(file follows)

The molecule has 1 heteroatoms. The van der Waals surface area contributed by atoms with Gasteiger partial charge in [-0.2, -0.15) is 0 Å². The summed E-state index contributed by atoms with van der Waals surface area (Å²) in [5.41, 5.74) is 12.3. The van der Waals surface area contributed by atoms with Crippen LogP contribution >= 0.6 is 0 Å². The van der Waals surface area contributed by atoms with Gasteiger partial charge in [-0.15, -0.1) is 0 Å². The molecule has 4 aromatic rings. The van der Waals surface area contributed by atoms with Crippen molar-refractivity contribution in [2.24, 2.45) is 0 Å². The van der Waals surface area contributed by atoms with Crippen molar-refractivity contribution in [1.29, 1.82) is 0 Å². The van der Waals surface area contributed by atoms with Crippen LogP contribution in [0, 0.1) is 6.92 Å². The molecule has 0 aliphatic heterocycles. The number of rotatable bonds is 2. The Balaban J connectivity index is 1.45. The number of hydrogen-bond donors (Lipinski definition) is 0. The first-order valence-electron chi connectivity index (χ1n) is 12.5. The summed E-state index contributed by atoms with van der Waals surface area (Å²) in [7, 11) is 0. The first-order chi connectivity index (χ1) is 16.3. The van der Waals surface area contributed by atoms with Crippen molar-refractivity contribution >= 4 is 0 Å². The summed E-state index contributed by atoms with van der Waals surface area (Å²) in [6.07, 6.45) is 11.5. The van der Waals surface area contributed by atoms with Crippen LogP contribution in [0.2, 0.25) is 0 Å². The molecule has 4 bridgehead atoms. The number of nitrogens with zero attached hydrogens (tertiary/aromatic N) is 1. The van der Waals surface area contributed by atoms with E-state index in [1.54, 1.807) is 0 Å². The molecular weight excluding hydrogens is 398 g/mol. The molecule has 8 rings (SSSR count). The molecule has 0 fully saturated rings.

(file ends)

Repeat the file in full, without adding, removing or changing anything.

The molecule has 1 heteroatoms. The van der Waals surface area contributed by atoms with Gasteiger partial charge in [-0.2, -0.15) is 0 Å². The summed E-state index contributed by atoms with van der Waals surface area (Å²) in [5.41, 5.74) is 12.3. The van der Waals surface area contributed by atoms with Crippen LogP contribution >= 0.6 is 0 Å². The van der Waals surface area contributed by atoms with Gasteiger partial charge in [-0.15, -0.1) is 0 Å². The molecule has 4 aromatic rings. The van der Waals surface area contributed by atoms with Crippen molar-refractivity contribution in [2.24, 2.45) is 0 Å². The van der Waals surface area contributed by atoms with Crippen molar-refractivity contribution in [1.29, 1.82) is 0 Å². The van der Waals surface area contributed by atoms with Crippen LogP contribution in [0, 0.1) is 6.92 Å². The molecule has 0 aliphatic heterocycles. The number of rotatable bonds is 2. The Balaban J connectivity index is 1.45. The number of hydrogen-bond donors (Lipinski definition) is 0. The first-order valence-electron chi connectivity index (χ1n) is 12.5. The summed E-state index contributed by atoms with van der Waals surface area (Å²) in [7, 11) is 0. The first-order chi connectivity index (χ1) is 16.3. The van der Waals surface area contributed by atoms with Crippen molar-refractivity contribution >= 4 is 0 Å². The summed E-state index contributed by atoms with van der Waals surface area (Å²) in [6.07, 6.45) is 11.5. The van der Waals surface area contributed by atoms with Crippen LogP contribution in [0.2, 0.25) is 0 Å². The molecule has 4 bridgehead atoms. The number of nitrogens with zero attached hydrogens (tertiary/aromatic N) is 1. The van der Waals surface area contributed by atoms with E-state index in [1.54, 1.807) is 0 Å². The molecular weight excluding hydrogens is 398 g/mol. The molecule has 8 rings (SSSR count). The molecule has 0 fully saturated rings.